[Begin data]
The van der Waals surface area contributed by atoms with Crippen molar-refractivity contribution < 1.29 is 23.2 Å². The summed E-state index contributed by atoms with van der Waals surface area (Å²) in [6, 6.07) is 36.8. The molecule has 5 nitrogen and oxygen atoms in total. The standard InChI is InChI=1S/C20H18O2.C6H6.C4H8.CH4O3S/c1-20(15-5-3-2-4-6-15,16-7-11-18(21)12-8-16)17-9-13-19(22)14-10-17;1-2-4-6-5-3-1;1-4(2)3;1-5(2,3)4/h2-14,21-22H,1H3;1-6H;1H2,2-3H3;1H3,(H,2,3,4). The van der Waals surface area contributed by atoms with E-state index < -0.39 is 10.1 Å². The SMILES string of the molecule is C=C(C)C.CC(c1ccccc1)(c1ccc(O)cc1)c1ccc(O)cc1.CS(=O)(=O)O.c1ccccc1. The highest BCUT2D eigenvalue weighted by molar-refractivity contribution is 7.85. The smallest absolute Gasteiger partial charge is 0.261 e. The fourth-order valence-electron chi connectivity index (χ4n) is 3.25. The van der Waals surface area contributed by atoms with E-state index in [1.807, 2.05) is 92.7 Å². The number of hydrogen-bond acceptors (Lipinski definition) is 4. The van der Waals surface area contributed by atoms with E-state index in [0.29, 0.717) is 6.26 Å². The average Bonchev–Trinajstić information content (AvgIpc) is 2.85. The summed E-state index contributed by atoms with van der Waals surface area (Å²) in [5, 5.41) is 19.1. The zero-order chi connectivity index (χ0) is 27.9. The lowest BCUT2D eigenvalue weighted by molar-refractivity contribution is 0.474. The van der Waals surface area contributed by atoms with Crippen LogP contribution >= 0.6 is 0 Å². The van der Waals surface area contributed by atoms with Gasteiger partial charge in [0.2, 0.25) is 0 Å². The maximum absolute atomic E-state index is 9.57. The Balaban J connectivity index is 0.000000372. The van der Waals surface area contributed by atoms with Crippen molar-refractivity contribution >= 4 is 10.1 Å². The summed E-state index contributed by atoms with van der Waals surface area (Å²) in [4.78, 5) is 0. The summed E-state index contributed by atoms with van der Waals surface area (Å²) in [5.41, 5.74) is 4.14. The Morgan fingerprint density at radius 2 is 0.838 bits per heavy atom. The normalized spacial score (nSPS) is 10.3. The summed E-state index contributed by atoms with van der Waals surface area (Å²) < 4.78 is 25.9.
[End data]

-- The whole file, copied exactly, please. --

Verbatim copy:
The van der Waals surface area contributed by atoms with Crippen molar-refractivity contribution < 1.29 is 23.2 Å². The summed E-state index contributed by atoms with van der Waals surface area (Å²) in [6, 6.07) is 36.8. The molecule has 5 nitrogen and oxygen atoms in total. The standard InChI is InChI=1S/C20H18O2.C6H6.C4H8.CH4O3S/c1-20(15-5-3-2-4-6-15,16-7-11-18(21)12-8-16)17-9-13-19(22)14-10-17;1-2-4-6-5-3-1;1-4(2)3;1-5(2,3)4/h2-14,21-22H,1H3;1-6H;1H2,2-3H3;1H3,(H,2,3,4). The van der Waals surface area contributed by atoms with E-state index < -0.39 is 10.1 Å². The SMILES string of the molecule is C=C(C)C.CC(c1ccccc1)(c1ccc(O)cc1)c1ccc(O)cc1.CS(=O)(=O)O.c1ccccc1. The highest BCUT2D eigenvalue weighted by molar-refractivity contribution is 7.85. The smallest absolute Gasteiger partial charge is 0.261 e. The fourth-order valence-electron chi connectivity index (χ4n) is 3.25. The van der Waals surface area contributed by atoms with E-state index in [1.807, 2.05) is 92.7 Å². The number of hydrogen-bond acceptors (Lipinski definition) is 4. The van der Waals surface area contributed by atoms with E-state index in [0.29, 0.717) is 6.26 Å². The average Bonchev–Trinajstić information content (AvgIpc) is 2.85. The summed E-state index contributed by atoms with van der Waals surface area (Å²) in [5, 5.41) is 19.1. The zero-order chi connectivity index (χ0) is 27.9. The lowest BCUT2D eigenvalue weighted by molar-refractivity contribution is 0.474. The van der Waals surface area contributed by atoms with Crippen LogP contribution >= 0.6 is 0 Å². The van der Waals surface area contributed by atoms with Gasteiger partial charge in [0.2, 0.25) is 0 Å². The maximum absolute atomic E-state index is 9.57. The Balaban J connectivity index is 0.000000372. The van der Waals surface area contributed by atoms with Crippen molar-refractivity contribution >= 4 is 10.1 Å². The summed E-state index contributed by atoms with van der Waals surface area (Å²) in [4.78, 5) is 0. The summed E-state index contributed by atoms with van der Waals surface area (Å²) in [5.41, 5.74) is 4.14. The Morgan fingerprint density at radius 2 is 0.838 bits per heavy atom. The normalized spacial score (nSPS) is 10.3. The summed E-state index contributed by atoms with van der Waals surface area (Å²) < 4.78 is 25.9.